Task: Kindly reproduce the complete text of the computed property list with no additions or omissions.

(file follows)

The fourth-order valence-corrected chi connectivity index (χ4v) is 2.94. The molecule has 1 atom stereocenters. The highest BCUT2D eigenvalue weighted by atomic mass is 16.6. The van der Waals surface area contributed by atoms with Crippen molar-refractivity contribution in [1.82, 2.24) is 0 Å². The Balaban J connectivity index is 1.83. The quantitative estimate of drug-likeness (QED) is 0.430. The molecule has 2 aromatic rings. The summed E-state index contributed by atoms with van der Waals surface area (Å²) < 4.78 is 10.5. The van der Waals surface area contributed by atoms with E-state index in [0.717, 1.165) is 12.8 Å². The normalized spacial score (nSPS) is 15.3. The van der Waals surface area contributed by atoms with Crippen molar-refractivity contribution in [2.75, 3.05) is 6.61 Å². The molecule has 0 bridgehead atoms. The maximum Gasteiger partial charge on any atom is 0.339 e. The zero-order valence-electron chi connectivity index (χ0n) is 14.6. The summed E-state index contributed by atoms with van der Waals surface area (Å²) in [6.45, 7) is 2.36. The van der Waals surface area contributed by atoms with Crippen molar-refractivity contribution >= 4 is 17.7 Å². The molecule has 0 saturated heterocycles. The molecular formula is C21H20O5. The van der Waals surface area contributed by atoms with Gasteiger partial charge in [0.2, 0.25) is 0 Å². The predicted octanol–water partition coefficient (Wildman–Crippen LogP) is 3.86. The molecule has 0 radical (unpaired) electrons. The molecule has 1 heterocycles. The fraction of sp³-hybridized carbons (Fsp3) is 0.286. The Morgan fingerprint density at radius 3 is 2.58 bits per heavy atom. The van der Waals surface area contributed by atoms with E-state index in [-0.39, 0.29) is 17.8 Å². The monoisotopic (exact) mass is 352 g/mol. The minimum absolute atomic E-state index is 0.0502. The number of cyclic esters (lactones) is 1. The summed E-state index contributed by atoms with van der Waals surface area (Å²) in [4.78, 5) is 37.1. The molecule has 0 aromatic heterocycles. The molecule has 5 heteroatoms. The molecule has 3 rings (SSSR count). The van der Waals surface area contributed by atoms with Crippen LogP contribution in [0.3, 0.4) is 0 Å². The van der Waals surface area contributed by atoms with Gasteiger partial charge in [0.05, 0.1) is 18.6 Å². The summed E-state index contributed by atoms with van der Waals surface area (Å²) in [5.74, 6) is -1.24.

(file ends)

The fourth-order valence-corrected chi connectivity index (χ4v) is 2.94. The molecule has 1 atom stereocenters. The highest BCUT2D eigenvalue weighted by atomic mass is 16.6. The van der Waals surface area contributed by atoms with Crippen molar-refractivity contribution in [1.82, 2.24) is 0 Å². The Balaban J connectivity index is 1.83. The quantitative estimate of drug-likeness (QED) is 0.430. The molecule has 2 aromatic rings. The summed E-state index contributed by atoms with van der Waals surface area (Å²) < 4.78 is 10.5. The van der Waals surface area contributed by atoms with E-state index in [0.717, 1.165) is 12.8 Å². The normalized spacial score (nSPS) is 15.3. The van der Waals surface area contributed by atoms with Crippen molar-refractivity contribution in [2.75, 3.05) is 6.61 Å². The molecule has 0 bridgehead atoms. The maximum Gasteiger partial charge on any atom is 0.339 e. The zero-order valence-electron chi connectivity index (χ0n) is 14.6. The summed E-state index contributed by atoms with van der Waals surface area (Å²) in [6.45, 7) is 2.36. The van der Waals surface area contributed by atoms with Crippen molar-refractivity contribution >= 4 is 17.7 Å². The molecule has 0 saturated heterocycles. The molecular formula is C21H20O5. The van der Waals surface area contributed by atoms with Gasteiger partial charge in [0.2, 0.25) is 0 Å². The predicted octanol–water partition coefficient (Wildman–Crippen LogP) is 3.86. The molecule has 0 radical (unpaired) electrons. The molecule has 1 heterocycles. The fraction of sp³-hybridized carbons (Fsp3) is 0.286. The Morgan fingerprint density at radius 3 is 2.58 bits per heavy atom. The van der Waals surface area contributed by atoms with E-state index in [-0.39, 0.29) is 17.8 Å². The monoisotopic (exact) mass is 352 g/mol. The minimum absolute atomic E-state index is 0.0502. The number of cyclic esters (lactones) is 1. The summed E-state index contributed by atoms with van der Waals surface area (Å²) in [4.78, 5) is 37.1. The molecule has 0 aromatic heterocycles. The molecule has 5 heteroatoms. The molecule has 3 rings (SSSR count). The van der Waals surface area contributed by atoms with Crippen LogP contribution in [0.3, 0.4) is 0 Å². The van der Waals surface area contributed by atoms with Gasteiger partial charge in [0.05, 0.1) is 18.6 Å². The summed E-state index contributed by atoms with van der Waals surface area (Å²) in [5.74, 6) is -1.24.